The New Haven-New York segment (Metro-North New Haven line)

The train pulled up on the wrong track at State Street, so there was a little confusion about whether the train was actually going to Grand Central, but that resolved itself pretty quickly.

This, too, was a pretty uneventful trip. The most notable thing about it was that we arrived at Grand Central ten minutes early, which meant I could make an otherwise impossible transfer to an earlier New Jersey Transit train.

The Grand Central-Penn transfer

I took the shuttle train to Times Square, then a 3 train (I think) to 34th St/Penn, which meant I never actually stepped outside while in New York. Pretty weird, but the whole transfer took less than 10 minutes, so I can't complain.

The New York-Trenton segment (New Jersey Transit Northeast Corridor line)

I managed to catch NJT train 3847, which departed a half-hour earlier than 3849. It arrived about 10 minutes late,Most NJT services were delayed at the time, due to a drawbridge opening earlier that day. so I'm very glad I was able to catch an earlier train, since Trenton had one of the tighter connections I'd have to make otherwise.

The Trenton-Philly segment (SEPTA Trenton line)

This trip was fine, except I couldn't figure out how to pay the fare! There were no SEPTA ticket vending machines at Trenton and the conductor wasn't checking tickets at all. I eventually just asked the conductor to sell me one as they were passing by and that worked.I didn't know there were exitfare machines at 30th Street at the time. I should've guessed! But I was very, very tired by this point.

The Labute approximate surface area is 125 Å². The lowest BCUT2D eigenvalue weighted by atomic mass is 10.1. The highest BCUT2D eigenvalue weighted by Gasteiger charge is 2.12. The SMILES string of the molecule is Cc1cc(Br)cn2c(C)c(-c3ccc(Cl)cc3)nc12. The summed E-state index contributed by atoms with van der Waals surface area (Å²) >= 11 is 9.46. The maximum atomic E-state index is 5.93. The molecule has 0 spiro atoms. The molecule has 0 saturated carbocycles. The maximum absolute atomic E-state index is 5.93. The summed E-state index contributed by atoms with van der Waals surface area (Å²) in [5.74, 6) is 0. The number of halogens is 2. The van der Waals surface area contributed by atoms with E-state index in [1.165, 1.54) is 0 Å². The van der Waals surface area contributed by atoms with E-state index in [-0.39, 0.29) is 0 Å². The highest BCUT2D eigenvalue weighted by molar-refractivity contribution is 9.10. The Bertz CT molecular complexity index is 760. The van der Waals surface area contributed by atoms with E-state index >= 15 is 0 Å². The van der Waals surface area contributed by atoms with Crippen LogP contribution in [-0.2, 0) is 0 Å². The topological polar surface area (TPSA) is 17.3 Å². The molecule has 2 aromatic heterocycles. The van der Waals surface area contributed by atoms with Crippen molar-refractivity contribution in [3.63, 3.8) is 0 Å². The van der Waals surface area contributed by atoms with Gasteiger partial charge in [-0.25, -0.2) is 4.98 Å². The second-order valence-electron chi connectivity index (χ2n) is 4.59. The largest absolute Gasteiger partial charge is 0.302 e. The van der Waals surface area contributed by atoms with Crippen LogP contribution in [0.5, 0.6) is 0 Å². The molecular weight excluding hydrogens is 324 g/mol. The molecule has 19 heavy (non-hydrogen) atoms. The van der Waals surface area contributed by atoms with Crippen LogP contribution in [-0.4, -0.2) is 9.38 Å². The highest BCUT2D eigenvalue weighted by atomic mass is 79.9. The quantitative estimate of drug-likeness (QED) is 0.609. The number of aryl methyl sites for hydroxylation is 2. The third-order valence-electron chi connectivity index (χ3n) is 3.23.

An otherwise uneventful trip.

The Philly-Newark segment (SEPTA Wilmington/Newark line)

I got a Key card at 30th Street and had lunch (if a 5pm meal can be called lunch) before boarding this one, so it was very, very uneventful.

The Baltimore-New Carrollton segment (MARC Penn line)

Not much to say about this one. DC area commuter rail is less frequent than I'd like it to be, but it was easy to buy a ticket, we stayed on schedule.


I honestly thought I was going to regret doing this, but this was actually a ton of fun to route and do. Trying to learn new systems on the flythese were my first Metro-North, SEPTA Regional Rail, New Jersey Transit, and MARC trips, and the only Shore Line East train I took before was part of a proper Amtrak reservation — New Haven State Street to New Haven Union, of course is always stressful in the moment but very rewarding.

Although the challenge I set for myself was riding with every operator in the corridor, I think I actually rode every service operating in the corridor, which is even better. I'm not confident enough in my knowledge to say that for sure, though.

Would I do this exact route with these constraints again? Absolutely not, unless something were to change (maybe the MARC extension to Delaware).

Will I continue to travel using completely unhinged routes because it's funny? Obviously, yes.

If you have done this challenge or anything similar, or have more bizarre route suggestions, please reach out! I love hearing from other folks about this stuff.